tau-fluvalinate and chlorothaloniltreated bees relative to control.

Bee health concern: Pesticides
may impact the bee symbiome
resulting in nutritional stress and
impaired bee health.
a
400
CONT
CARBOHYDRATES (mg/ml)
Data by Alison Reeves
Pesticides Impact Bee Individual Immunity
(mU/min/mg protein)
PHENOLOXIDASE
Pre-Exposure Baseline: 0.21 ± 0.03 mU/min/mg
1.2
a
b
0.8
0.4
Data by Alison Reeves
c
d
0.0
CONT
FLUV
COUM
CHLT

Phenoloxidase activity is increased
ca. 70% in pesticide-treated bees
relative to control.

Bee health concern: Pesticides may elicit nutritional stress (e.g., protein
deficiency) and reduce immunocompetence leading to increased pathogen
infection at the individual level (i.e., phenoloxidase stimulation).
18
Phenoloxidase activity is a parameter of individual
immunity expressed in the hemolymph of bees. POX
is a cellular and humoral response that catalyzes the
encapsulation of pathogens to provide immune protection
to individual bees.
Pesticides Impact Bee Social Immunity
Data by Alison Reeves
(mU/min/mg protein)
GLUCOSE OXIDASE
Pre-Exposure Baseline: 0.73 ± 0.04 mU/min/mg
1.2
0.8
b
ab
a
a
0.4
0.0
CONT
FLUV
COUM
CHLT
Glucose oxidase activity is a parameter of social
immunity expressed in the hypopharyngeal glands of
bees. GOX catalyzes glucose oxidation to gluconic acid
and hydrogen peroxide, which has antiseptic properties
and promotes disease prevention at the group level.

Glucose oxidase activity is increased
ca. 35% in pesticide-treated bees
relative to control.

Bee health concern: Pesticides may elicit nutritional stress (e.g., protein
deficiency) and reduce immunocompetence leading to increased pathogen
infection at the colony level (i.e., glucose oxidase stimulation).
19
Pesticides Increase Bee Pathogen Infection
Data by Dr. Brenna Traver and Alison Reeves

Nosema ceranae is an obligate,
intracellular fungal pathogen;

Nosema infection is predominant
in worker bees, but can affect
both drones and queens (Traver
*
*
and Fell 2011, 2012);

Nosema infection is significantly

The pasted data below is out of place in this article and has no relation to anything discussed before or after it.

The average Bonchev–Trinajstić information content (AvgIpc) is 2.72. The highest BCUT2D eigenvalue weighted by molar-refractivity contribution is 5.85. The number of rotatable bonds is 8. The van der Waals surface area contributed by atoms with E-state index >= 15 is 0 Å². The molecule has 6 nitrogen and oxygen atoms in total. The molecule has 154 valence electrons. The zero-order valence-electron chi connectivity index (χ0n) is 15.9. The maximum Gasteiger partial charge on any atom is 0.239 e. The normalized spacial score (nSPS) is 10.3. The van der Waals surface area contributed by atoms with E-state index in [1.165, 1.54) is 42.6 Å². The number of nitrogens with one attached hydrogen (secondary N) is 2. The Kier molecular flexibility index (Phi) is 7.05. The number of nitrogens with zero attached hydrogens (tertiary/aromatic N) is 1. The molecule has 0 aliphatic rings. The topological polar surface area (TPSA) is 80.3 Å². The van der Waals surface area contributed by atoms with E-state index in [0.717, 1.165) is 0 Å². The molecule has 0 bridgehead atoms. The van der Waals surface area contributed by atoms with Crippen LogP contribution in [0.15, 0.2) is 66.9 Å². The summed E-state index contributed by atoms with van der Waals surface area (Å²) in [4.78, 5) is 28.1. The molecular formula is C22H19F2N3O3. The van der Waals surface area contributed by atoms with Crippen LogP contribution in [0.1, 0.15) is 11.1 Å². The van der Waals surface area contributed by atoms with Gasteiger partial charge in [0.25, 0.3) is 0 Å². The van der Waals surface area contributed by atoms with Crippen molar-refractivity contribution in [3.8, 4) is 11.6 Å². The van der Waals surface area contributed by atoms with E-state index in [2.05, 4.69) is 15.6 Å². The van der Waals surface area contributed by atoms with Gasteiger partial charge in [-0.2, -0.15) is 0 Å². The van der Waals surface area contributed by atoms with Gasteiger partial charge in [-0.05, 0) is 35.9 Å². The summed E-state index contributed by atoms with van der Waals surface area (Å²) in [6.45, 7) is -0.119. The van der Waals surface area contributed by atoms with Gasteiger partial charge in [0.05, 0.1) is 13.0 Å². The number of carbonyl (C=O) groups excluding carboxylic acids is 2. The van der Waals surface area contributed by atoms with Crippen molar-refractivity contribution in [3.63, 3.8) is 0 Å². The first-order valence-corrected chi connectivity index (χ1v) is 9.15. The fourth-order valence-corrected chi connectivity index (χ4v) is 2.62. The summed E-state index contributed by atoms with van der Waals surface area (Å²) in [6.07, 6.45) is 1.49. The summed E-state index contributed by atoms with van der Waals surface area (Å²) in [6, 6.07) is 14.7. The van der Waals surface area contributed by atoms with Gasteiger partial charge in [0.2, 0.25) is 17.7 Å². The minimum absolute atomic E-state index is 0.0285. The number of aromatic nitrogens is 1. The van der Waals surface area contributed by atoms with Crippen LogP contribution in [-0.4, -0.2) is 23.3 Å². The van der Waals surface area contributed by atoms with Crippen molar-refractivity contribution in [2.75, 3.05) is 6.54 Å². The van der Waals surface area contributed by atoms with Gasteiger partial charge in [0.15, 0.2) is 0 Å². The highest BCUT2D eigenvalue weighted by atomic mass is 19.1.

higher in coumaphos- and
chlorothalonil-treated bees.

Bee health concern: Nutrition
and immune deficiencies of
pesticide-treated bees may
increase pathogen susceptibility
(e.g., viral, bacterial, or fungal.
20
Detection of Nosema ceranae infection in pesticide-treated
bees. Pathogen levels are on the y-axis reported as the
average copy number transformed using log(average copy
number +1). On the x-axis are the treatments administered.
For each treatment, N. ceranae levels are given for pretreatment (open circles) and six weeks post-treatment (filled
circles). The average N. ceranae level for each time point and
treatment is shown with the red asterisk.
Population Dynamics Model for Bee Health
Pesticides
Symbiome
Immunity

Predictive model to explore the impact
of bee health on colony growth and
development;

Calculate critical threshold for which
colonies regulate a stable population
size;

Provide a theoretical framework for
experimental studies to explain bee
health thresholds and colony failures.
21
Nutrition
Pathogens
Quantitative Model of Bee Colony Population
Dynamics (Khoury et al. 2011, PLoS ONE 6(4):e18491)
Research Summary and Long-Term Goals

Bee decline is a nationally-recognized problem, demanding attention
from the general public, scientific community, and beekeeping industry.

To what extent are bee health profiles related to pesticide exposures?

Research collaborations for “pesticides and sustainable pollination
services of wild and managed bees”: Virginia Department of Agriculture
and Consumer Services, Southern Illinois University, University of Maine,
and University of Exeter.

Teaching and outreach activities: Post-doctoral and student training
programs, beekeeper workshops and pollinator conferences, reference
guides for beekeepers and pesticide applicators, and University events.

Long-term goal: Provide real world, science-based solutions to address
bee health concerns and translated to management practices to improve
pollinator health and maintain a viable apiculture industry in Virginia, and
the United States.
22
www.fralin.vt.edu
Research Team: Rick Fell, Brenna Traver, Carlyle Brewster,
Mike Lydy, Mark Williams, Alison Reeves, Jennifer Williams,
Jackson Means, and Cameron Rose
Virginia Department of Agriculture and Consumer Services
National Science Foundation STEM and REU Fellowships
College of Agriculture and Life Sciences, Department of
Entomology, and Fralin Life Science Institute at Virginia Tech
23